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Repossession
Debt Collection
Liens

What can a homeowner do to ensure that no liens are placed on their home for a repossessed vehicle?


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Wiki User
2017-03-18 16:16:20
2017-03-18 16:16:20

This is a complicated area of law and the laws vary in different jurisdictions. You need to check the laws where you live. In a state where a judgment lien can be attached to your home, you may be able to simply wait until the recorded judgment lien has expired as long as the creditor takes no further steps. This is not an infrequent result. If the creditor moves forward on the judgment lien then you need to pay it in order to free your home from the lien.

In some states the creditor must choose to repossess or sue you for the amount owed. It cannot do both. In other states the debtor may be liable for any deficiency after a repossession. In Massachusetts the deficiency must be over $2,000.


In jurisdictions where a deficiency judgment is allowed there are various exemptions such as:


  • retirement accounts
  • some of your wages if you make under a certain amount
  • homestead exemptions for your residence in some states
  • some equity in your home in some states
  • certain public benefits



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Wiki User
2010-03-06 16:24:45
2010-03-06 16:24:45

The automotive manufacture has two options when repossessing a vehicle. They will either tell you to keep the vehicle and they will put a lien on your house for the value of the vehicle if there is enough equity in the house, and pressure you into selling it. If you do not sell the house then the lien will stay there until such time. The company will have to go to court to get a judgment against you in order to attach a lien to your property. Most judges will not give the judgment against your home for a vehicle. It is rather difficult to lead a normal life living in a vehicle!

The company will repossess the vehicle and that should be the end of the problem for you. They will send the vehicle to an auction to be sold for what they can get for it. They can't take the vehicle and then get a judgment against your house. They can do one or the other. They may tell you that you will have to pay the balance of what they got for the vehicle and what you owe on it. A bailiff I spoke with said that he had never heard of that happening. They took the vehicle away from you so you are not liable in any other way. If they try to come back on you, consult a lawyer.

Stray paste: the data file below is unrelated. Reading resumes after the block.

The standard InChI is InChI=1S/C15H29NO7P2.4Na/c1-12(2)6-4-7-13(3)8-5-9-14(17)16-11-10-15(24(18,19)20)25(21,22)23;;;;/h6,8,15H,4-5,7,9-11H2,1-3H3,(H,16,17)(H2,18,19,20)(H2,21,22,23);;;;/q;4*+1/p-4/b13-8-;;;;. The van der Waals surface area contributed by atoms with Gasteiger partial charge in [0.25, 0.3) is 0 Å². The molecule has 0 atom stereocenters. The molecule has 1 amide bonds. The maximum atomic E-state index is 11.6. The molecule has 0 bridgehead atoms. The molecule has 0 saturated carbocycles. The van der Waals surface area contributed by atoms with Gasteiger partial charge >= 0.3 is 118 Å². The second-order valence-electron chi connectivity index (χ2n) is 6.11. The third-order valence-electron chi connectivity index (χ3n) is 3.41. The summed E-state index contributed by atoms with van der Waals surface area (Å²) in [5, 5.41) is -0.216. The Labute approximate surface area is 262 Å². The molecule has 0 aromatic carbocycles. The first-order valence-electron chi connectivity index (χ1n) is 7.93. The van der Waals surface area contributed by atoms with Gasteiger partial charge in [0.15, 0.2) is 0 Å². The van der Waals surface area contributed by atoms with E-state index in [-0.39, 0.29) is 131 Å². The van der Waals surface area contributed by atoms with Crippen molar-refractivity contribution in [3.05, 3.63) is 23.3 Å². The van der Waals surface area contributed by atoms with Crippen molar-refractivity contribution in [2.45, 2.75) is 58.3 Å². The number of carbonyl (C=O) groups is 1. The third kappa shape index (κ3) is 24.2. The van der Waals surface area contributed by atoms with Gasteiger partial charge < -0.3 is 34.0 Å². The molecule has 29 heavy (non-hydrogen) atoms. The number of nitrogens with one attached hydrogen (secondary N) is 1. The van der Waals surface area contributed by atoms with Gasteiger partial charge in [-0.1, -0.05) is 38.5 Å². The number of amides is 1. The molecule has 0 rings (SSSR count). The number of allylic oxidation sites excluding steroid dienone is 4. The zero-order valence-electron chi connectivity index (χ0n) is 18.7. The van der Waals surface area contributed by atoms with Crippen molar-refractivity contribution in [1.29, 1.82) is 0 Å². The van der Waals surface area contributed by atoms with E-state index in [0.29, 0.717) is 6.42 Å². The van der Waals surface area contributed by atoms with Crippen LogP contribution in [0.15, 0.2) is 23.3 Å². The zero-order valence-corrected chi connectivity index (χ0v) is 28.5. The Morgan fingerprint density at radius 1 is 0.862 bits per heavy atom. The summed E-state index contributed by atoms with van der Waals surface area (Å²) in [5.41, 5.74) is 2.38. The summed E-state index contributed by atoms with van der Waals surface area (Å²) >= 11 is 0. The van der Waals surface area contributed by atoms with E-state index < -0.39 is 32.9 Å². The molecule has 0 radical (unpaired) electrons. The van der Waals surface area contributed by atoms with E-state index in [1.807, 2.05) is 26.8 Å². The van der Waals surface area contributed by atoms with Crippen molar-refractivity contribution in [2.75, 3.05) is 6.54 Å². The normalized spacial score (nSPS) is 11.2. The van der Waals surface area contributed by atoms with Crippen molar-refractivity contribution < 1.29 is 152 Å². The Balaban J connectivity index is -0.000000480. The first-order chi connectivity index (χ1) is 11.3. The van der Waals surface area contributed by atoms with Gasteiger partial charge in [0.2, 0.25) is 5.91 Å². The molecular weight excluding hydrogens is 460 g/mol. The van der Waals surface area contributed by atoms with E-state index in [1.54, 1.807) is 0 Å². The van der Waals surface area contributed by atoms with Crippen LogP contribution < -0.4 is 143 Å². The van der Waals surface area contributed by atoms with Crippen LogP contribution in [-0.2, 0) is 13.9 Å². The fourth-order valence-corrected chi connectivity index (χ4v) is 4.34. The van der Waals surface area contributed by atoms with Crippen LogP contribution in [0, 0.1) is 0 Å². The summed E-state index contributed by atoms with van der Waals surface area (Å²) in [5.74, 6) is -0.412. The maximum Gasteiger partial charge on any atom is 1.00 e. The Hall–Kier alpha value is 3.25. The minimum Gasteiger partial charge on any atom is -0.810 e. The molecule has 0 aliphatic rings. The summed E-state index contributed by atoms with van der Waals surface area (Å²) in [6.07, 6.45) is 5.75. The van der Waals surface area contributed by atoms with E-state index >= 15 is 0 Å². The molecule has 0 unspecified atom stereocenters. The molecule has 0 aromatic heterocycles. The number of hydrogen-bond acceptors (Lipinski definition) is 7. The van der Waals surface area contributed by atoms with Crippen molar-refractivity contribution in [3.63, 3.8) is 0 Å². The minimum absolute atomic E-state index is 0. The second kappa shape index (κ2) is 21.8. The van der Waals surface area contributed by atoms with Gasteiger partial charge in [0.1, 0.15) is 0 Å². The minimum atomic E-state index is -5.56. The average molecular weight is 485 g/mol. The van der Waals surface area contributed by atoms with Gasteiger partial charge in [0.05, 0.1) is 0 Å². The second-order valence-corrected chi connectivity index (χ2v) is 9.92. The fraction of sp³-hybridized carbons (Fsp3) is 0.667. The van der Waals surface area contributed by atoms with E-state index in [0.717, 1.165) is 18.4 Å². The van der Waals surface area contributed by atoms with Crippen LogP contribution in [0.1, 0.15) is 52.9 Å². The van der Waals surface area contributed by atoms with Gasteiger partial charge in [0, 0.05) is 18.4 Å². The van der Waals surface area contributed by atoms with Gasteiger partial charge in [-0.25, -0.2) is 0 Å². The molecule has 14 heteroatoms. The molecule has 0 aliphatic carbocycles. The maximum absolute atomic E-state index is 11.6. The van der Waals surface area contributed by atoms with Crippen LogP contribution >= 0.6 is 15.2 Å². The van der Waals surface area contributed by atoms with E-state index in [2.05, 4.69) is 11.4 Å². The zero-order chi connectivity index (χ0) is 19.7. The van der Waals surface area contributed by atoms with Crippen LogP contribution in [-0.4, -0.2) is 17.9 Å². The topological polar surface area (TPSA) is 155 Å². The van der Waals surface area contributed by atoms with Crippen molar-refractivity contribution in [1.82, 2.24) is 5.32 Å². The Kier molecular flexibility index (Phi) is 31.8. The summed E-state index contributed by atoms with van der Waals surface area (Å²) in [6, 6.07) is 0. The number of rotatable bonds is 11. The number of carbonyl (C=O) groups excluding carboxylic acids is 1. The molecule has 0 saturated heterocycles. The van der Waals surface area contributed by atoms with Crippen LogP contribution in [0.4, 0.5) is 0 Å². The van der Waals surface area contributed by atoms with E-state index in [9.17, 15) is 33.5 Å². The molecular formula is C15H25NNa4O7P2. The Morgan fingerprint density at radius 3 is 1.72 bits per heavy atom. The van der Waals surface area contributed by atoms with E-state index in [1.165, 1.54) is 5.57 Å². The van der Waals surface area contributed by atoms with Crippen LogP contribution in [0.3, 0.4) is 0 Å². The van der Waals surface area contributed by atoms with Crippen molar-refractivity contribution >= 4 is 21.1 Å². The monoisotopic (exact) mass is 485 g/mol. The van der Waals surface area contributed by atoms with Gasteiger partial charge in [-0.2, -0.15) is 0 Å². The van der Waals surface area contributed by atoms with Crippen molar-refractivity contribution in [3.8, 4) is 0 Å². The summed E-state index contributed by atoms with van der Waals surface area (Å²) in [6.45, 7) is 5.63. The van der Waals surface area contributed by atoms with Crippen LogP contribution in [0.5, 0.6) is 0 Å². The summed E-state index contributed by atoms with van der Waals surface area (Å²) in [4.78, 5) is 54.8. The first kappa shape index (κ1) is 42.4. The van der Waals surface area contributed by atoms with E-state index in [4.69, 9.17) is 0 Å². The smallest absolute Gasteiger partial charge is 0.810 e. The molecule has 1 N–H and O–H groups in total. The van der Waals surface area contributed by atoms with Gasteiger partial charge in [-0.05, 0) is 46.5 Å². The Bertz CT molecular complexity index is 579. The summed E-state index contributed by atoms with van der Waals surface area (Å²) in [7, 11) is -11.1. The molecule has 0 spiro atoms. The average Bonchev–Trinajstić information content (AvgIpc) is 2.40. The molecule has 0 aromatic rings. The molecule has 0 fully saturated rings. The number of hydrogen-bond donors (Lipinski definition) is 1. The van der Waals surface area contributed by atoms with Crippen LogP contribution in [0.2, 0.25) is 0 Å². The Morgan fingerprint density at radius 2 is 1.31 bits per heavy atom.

Here is more advice from FAQ Farmers:

  • Never purchase a home without going through a title company. The title company guarantees you clear ownership to your home.they make sure there are no liens against your property. that's why you pay them at closing for the extensive search of your home title. Where I live in Texas, you cannot even get a loan without clear title.
  • Very simple answer. DON'T get re opened and if you do, pay before the lender gets a JUDGMENT for the balance due. Once the lender gets a JUDGMENT, many things are possible.

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IF the loan is perfected, it can be repossessed. If you have signed a loan contract with the vehicle specified as collateral for that loan, it can be reepossessed if the loan is in default.

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It gets placed in the junkyard. In order to get the vehicle back you must you pay your bill, as well as pay your local junkyard company to get your car back.

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a lien can be placed on a title without you giving them the title. call your states DMV and ask if you car has a lien on it. I think you will be surprised. Good Luck

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There are several components with the jmv12 so it is best to follow the individual manuals to ensure correct installation. The installation is also dependent on the type of vehicle and location within the vehicle where the system will be placed.

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As soon as your vehicle is delivered tot he storage lot, it is typically inventoried. That is all personal items are listed and placed in storage. Upon your request, these items will be returned to you. Keep in mind thought that you may be required to pay storage for these items before they will be returned.


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